• Becoming Okay With Being Uncomfortable

    Me running up Mountainwood at the Cotton Row 10K. I’m proud every time I make it to the top without walking. (Photo Credit: Gregg Gelmis and We Run Huntsville)

    I am a complete-er, not a compete-er. That’s my motto. My goal at any event is to always finish happy. That’s it.

    That said…I firmly believe there’s no progress in fitness if you can’t accept being uncomfortable periodically. Yesterday is a prime example. It was “personal challenge day” at boot camp. That’s a day where we do a set of exercises to repeat again in 3 weeks to check our progress. But yesterday? I was feeling like crap. My endometriosis was causing me all sorts of pain and I was bloated and I didn’t sleep well so I was tired and just all around miserable. So, every exercise I wanted to half-ass it. And I had every right to do that.

    But, I didn’t.

    Because – no matter how fit you are – progress is made in the moments where you push yourself beyond where you want to be.

    Now, I’m not talking about those stupid motivational images on Facebook with the beautiful girl and the tan skin and muscles running up the mountain looking prettier as she sweats than I do showered in full makeup. Or the toned girl in the sports bra lifting the heavy bar and showing off her minimal body fat. No. None of us are ever going to be that girl. I’m talking about pushing yourself to do as many line sprints as possible when you’re cramping. Doing one extra pushup than you did last time. Running for 30 seconds more on your run interval, or cutting your walk break 10 seconds shorter. It all boils down to taking that one realistic step past where you want to be. If we don’t ever take that one step into the zone of DISCOMFORT, we will never move ahead.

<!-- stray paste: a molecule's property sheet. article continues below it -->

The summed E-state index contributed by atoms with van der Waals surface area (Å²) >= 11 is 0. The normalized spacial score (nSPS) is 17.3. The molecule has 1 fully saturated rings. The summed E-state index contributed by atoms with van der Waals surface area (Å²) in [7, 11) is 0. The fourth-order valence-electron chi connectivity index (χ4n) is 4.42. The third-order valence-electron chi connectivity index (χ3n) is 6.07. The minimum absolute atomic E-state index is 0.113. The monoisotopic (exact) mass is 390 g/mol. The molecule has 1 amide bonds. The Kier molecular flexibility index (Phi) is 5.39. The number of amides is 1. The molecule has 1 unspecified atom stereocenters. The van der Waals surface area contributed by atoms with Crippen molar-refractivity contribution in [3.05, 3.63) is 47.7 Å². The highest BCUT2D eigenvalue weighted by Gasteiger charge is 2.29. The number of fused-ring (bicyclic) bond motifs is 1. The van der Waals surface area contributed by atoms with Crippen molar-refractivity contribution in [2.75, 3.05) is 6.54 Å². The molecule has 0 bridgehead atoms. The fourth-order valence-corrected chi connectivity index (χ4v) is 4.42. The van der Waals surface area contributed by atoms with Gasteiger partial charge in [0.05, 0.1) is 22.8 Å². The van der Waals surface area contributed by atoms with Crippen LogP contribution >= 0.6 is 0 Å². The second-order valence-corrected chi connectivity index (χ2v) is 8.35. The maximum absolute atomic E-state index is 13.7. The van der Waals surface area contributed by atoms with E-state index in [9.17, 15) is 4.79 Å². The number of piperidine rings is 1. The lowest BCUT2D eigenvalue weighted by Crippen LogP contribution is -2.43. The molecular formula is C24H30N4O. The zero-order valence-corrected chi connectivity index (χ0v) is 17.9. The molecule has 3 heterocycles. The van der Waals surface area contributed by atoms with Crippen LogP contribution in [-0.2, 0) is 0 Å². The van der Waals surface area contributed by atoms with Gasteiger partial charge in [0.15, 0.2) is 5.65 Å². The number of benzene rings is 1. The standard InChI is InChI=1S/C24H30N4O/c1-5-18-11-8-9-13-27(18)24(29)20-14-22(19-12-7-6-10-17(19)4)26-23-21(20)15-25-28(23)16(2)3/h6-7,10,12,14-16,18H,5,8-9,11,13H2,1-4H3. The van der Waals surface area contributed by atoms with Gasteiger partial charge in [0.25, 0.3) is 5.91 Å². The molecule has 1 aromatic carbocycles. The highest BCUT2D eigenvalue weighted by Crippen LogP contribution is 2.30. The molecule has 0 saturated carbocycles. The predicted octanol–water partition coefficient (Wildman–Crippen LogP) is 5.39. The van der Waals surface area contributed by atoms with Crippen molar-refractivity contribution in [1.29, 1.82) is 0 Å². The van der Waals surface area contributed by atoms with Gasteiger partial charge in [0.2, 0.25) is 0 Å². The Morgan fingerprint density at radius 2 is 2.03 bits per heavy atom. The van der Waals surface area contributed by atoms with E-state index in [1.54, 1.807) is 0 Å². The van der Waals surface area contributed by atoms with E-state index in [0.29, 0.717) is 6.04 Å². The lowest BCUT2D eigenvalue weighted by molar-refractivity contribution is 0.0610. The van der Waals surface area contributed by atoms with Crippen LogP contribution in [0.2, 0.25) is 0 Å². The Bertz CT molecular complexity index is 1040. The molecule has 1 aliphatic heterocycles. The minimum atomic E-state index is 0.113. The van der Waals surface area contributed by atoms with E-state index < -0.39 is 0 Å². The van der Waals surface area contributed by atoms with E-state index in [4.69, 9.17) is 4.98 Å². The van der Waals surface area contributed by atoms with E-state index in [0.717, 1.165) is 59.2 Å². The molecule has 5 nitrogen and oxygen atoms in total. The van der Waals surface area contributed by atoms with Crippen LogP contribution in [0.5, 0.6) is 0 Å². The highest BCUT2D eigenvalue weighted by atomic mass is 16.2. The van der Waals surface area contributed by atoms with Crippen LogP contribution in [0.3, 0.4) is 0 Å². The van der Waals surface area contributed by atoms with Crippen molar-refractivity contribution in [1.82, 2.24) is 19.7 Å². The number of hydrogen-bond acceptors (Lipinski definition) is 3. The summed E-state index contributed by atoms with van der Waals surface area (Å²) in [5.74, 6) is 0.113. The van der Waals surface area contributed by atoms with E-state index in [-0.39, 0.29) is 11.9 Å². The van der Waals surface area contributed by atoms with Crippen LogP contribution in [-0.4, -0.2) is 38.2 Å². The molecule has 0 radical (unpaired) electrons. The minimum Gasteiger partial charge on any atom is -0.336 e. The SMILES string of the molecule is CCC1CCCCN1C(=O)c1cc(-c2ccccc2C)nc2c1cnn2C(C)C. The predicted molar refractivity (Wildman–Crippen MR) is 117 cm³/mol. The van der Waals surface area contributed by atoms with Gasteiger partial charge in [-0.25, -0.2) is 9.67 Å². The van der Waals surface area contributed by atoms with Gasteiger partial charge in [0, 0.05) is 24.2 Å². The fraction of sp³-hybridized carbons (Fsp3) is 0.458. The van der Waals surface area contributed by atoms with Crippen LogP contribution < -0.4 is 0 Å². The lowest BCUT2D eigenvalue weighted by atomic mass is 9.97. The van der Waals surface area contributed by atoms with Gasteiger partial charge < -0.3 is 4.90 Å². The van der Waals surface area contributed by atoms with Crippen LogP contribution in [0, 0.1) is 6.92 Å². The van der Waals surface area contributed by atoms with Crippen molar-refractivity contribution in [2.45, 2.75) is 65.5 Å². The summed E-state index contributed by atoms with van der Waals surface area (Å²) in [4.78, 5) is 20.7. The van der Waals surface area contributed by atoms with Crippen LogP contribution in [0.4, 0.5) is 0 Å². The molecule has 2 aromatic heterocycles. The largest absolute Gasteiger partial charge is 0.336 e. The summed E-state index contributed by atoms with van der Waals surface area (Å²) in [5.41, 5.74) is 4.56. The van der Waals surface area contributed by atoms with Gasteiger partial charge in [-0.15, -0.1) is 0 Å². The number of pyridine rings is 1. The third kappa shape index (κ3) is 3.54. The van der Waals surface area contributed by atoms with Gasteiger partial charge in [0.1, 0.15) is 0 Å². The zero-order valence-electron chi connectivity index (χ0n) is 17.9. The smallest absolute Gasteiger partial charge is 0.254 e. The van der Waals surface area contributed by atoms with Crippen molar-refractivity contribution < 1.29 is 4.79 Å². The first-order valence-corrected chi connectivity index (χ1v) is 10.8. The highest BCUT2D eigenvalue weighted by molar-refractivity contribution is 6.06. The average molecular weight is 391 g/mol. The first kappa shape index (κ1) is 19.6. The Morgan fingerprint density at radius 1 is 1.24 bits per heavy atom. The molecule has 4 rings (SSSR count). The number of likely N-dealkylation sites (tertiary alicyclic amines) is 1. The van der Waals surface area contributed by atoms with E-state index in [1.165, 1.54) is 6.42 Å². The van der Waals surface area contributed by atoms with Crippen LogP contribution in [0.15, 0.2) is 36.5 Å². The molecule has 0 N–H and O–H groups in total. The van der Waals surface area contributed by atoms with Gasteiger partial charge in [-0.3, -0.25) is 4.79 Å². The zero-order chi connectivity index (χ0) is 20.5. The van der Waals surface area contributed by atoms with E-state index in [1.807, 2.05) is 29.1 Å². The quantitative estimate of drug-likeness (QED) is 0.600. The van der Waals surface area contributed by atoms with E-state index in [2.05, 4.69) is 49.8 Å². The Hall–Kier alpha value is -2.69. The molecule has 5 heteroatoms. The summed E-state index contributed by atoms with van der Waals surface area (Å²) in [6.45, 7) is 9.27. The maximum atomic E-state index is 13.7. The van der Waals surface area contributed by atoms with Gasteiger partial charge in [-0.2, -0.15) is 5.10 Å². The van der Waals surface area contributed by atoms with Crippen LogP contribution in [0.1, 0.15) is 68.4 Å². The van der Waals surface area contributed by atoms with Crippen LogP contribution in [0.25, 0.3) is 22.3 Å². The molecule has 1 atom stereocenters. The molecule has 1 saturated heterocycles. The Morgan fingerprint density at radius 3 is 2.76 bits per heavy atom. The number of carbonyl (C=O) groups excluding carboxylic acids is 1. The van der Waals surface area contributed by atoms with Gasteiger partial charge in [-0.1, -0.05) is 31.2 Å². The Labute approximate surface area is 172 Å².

And I pushed myself to that level three times yesterday.

    I did Body Pump later in the day because I haven’t done it in over a week and I had a class yesterday fall during some free time. I decided it was time to go up 1lb on my dumbbells for the shoulder work on this track. ONE POUND. I went from using 6lb dumbbells to 7lb dumbbells. And that ONE POUND? It pushed me outside my comfort zone and into the zone where I have to make that annoying exhale sound with every front raise. But I knew that if I didn’t do it – I would just settle into the 6lb “easy” routine and not make any progress in strength. So, as much as I hated not being able to do the whole track (had to take longer breaks with the heavier weights) I knew that those few minutes outside my comfort zone meant progress.

    And my run yesterday. 5 miles in the heat of the day…90 degrees. I was so miserable by mile 1.5 I just wanted to stop. But, I pushed myself. Because I have to get used to running in the heat if I’m going to keep to my schedule in the Fall like I did last year. Ultras and Marathons. And to be there I need to be doing 25’ish miles a week during the summer. Which means I gotta SUCK UP THE DISCOMFORT. I wanted to stop and walk with every step. So, instead, I gave myself 2 walk breaks. I never take walk breaks on a flat 5-mile run. But I did yesterday – TWICE. But I did it – I ran the 5 miles even after changing my mind and opting for a shorter distance about 400 times during the first half of the run.

    Progress isn’t about how far you run, or how much you lift. It’s not about how fast you run or how many squats you can do. It’s about taking those tiny steps into the zone of discomfort on a regular basis until that zone becomes part of your comfort zone. Doing a 45-second plank instead of a 30-second plank until that 45-second plank is no longer difficult. Those first steps into that area are always the toughest. They zap you mentally AND physically. But in the end? It’s totally worth the effort.